December 27, 2020, First Sunday of Christmas, Year B
St. Thomas Lutheran Church, Bloomington, Indiana
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Luke 2:22-40 NRSV, emended
When it came time for the purification of Mary (and Jesus’ circumcision) according to the Law of Moses, they brought him up to Jerusalem to present him to the Lord (as it is written in the Law of the Lord, “Every firstborn male shall be designated as holy to the Lord”). Then they offered a sacrifice according to what is stated in the Law of the Lord–“a pair of turtledoves or two young pigeons.”
Now there was a man in Jerusalem, whose name was Simeon. He was righteous and devout, looked forward to the consolation of Israel, and the Holy Spirit rested on him. It had been revealed to Simeon by the Holy Spirit that he would not see death before he had seen the Lord’s Messiah. Guided by the Spirit, Simeon came into the Temple; and when the parents brought in the child Jesus— to do for him what was customary under the Law, Simeon took Jesus in his arms and praised God, saying: “Master, now you are dismissing your servant in peace, according to your word; For my eyes have seen your salvation, which you have prepared in the presence of all peoples, a light for revelation to the Gentiles and for glory to your people Israel.” The child’s father and mother were amazed at what was being said about Jesus.
Then Simeon blessed them and said to his mother, Mary, “This child is destined for the falling and the rising of many in Israel, and to be a sign that will be opposed, so that the inner thoughts of many will be revealed— and a sword will pierce your own soul, too.”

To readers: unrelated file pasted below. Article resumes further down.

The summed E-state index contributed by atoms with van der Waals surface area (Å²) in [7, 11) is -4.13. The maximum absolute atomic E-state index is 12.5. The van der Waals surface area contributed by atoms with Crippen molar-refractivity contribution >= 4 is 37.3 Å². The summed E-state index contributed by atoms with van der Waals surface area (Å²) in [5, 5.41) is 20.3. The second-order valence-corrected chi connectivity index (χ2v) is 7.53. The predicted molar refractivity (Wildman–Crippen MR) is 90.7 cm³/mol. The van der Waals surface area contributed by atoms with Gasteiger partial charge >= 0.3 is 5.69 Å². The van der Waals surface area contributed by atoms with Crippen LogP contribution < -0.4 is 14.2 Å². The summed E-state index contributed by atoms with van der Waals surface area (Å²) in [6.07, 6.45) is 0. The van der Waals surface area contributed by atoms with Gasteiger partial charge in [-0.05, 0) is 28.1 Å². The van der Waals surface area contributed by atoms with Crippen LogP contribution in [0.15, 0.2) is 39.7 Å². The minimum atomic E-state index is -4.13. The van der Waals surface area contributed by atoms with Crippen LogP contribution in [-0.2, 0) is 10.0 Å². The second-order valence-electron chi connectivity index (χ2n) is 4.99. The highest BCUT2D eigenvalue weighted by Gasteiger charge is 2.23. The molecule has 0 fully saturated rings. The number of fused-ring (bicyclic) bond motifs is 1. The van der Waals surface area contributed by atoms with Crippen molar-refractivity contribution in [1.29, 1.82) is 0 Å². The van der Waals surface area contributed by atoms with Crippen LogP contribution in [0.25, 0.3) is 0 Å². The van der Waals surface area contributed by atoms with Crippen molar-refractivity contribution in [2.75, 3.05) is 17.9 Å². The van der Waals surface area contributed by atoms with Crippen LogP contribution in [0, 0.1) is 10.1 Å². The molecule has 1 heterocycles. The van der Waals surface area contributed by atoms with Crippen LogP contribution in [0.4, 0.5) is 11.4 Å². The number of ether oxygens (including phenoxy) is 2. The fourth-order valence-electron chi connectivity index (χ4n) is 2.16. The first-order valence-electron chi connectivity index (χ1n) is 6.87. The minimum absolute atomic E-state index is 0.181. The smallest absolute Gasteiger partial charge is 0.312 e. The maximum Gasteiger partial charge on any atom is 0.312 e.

Also there was a prophet named Hannah, the daughter of Phanuel, of the tribe of Asher. She was of great age— having lived with her husband seven years after her marriage, then as a widow to the age of eighty-four. She never left the Temple but worshiped there with fasting and prayer night and day. At that moment she came and began to praise God and to speak about the child to all who were looking for the redemption of Jerusalem.
When Mary and Joseph had finished everything required by the Law of the Lord, they returned to Galilee, to their own town of Nazareth. The child grew and became strong, filled with wisdom; and the favor of God was upon him.
You’ve likely seen the show Undercover Boss, or at least the loud and overly dramatic advertisements for it. The idea behind the show is that a CEO or company founder disguises herself in order to work among the lowest-level employees in the company. Usually, the CEO tries three roles in the company, and then, at the end of the show, the CEO reveals her real identity to the people she worked with. The show is heavily produced and the CEO often offers a scholarship for these employees to go to college or pays off outstanding medical bills, that sort of feel-good tv. The CEO often announces important changes to the workplace environment after her undercover stint. Of course, these are huge companies, and the CEO interacts with just three employees — offers this kind of money, network, and status to just three people out of thousands. And while the changes that are made surely make a difference in the lives of all employees, rarely is it the kind of change that can make large-scale difference in the lifestyle and wellbeing of entry-level workers. Much of the show centers, in the end, on the CEO’s own self-discovery. It always ends up feeling like a “thought experiment.”